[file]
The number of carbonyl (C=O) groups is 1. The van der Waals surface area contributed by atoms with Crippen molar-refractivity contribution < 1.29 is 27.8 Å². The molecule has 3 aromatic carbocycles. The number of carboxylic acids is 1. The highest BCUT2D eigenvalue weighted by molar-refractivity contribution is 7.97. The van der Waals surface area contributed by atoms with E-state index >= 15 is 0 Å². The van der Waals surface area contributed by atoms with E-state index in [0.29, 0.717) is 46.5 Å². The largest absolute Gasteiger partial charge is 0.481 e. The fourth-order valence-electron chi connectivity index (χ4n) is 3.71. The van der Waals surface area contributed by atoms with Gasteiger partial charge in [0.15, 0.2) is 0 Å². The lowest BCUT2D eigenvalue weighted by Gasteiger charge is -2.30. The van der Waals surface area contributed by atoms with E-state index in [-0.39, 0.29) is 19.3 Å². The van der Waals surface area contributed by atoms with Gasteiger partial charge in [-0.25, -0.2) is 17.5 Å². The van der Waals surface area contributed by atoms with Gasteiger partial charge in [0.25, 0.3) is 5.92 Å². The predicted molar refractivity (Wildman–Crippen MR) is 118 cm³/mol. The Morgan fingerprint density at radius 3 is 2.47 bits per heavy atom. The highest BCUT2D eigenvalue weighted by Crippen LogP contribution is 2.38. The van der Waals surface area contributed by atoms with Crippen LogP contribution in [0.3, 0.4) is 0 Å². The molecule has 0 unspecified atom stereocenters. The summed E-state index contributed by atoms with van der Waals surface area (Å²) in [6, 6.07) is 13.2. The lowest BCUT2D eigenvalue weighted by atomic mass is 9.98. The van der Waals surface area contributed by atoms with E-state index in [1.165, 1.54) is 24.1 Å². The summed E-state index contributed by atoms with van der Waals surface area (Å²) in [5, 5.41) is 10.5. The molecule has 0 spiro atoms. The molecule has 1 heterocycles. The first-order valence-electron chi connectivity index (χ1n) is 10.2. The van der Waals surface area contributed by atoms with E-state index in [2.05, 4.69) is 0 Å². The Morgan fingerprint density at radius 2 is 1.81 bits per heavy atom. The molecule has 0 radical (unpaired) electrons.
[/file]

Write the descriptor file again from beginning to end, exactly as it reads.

The number of carbonyl (C=O) groups is 1. The van der Waals surface area contributed by atoms with Crippen molar-refractivity contribution < 1.29 is 27.8 Å². The molecule has 3 aromatic carbocycles. The number of carboxylic acids is 1. The highest BCUT2D eigenvalue weighted by molar-refractivity contribution is 7.97. The van der Waals surface area contributed by atoms with E-state index >= 15 is 0 Å². The van der Waals surface area contributed by atoms with E-state index in [0.29, 0.717) is 46.5 Å². The largest absolute Gasteiger partial charge is 0.481 e. The fourth-order valence-electron chi connectivity index (χ4n) is 3.71. The van der Waals surface area contributed by atoms with Gasteiger partial charge in [0.15, 0.2) is 0 Å². The lowest BCUT2D eigenvalue weighted by Gasteiger charge is -2.30. The van der Waals surface area contributed by atoms with E-state index in [-0.39, 0.29) is 19.3 Å². The van der Waals surface area contributed by atoms with Gasteiger partial charge in [-0.25, -0.2) is 17.5 Å². The van der Waals surface area contributed by atoms with Gasteiger partial charge in [0.25, 0.3) is 5.92 Å². The predicted molar refractivity (Wildman–Crippen MR) is 118 cm³/mol. The Morgan fingerprint density at radius 3 is 2.47 bits per heavy atom. The highest BCUT2D eigenvalue weighted by Crippen LogP contribution is 2.38. The van der Waals surface area contributed by atoms with Crippen LogP contribution in [0.3, 0.4) is 0 Å². The molecule has 0 unspecified atom stereocenters. The summed E-state index contributed by atoms with van der Waals surface area (Å²) in [6, 6.07) is 13.2. The lowest BCUT2D eigenvalue weighted by atomic mass is 9.98. The van der Waals surface area contributed by atoms with E-state index in [1.165, 1.54) is 24.1 Å². The summed E-state index contributed by atoms with van der Waals surface area (Å²) in [5, 5.41) is 10.5. The molecule has 0 spiro atoms. The molecule has 1 heterocycles. The first-order valence-electron chi connectivity index (χ1n) is 10.2. The van der Waals surface area contributed by atoms with E-state index in [2.05, 4.69) is 0 Å². The Morgan fingerprint density at radius 2 is 1.81 bits per heavy atom. The molecule has 0 radical (unpaired) electrons.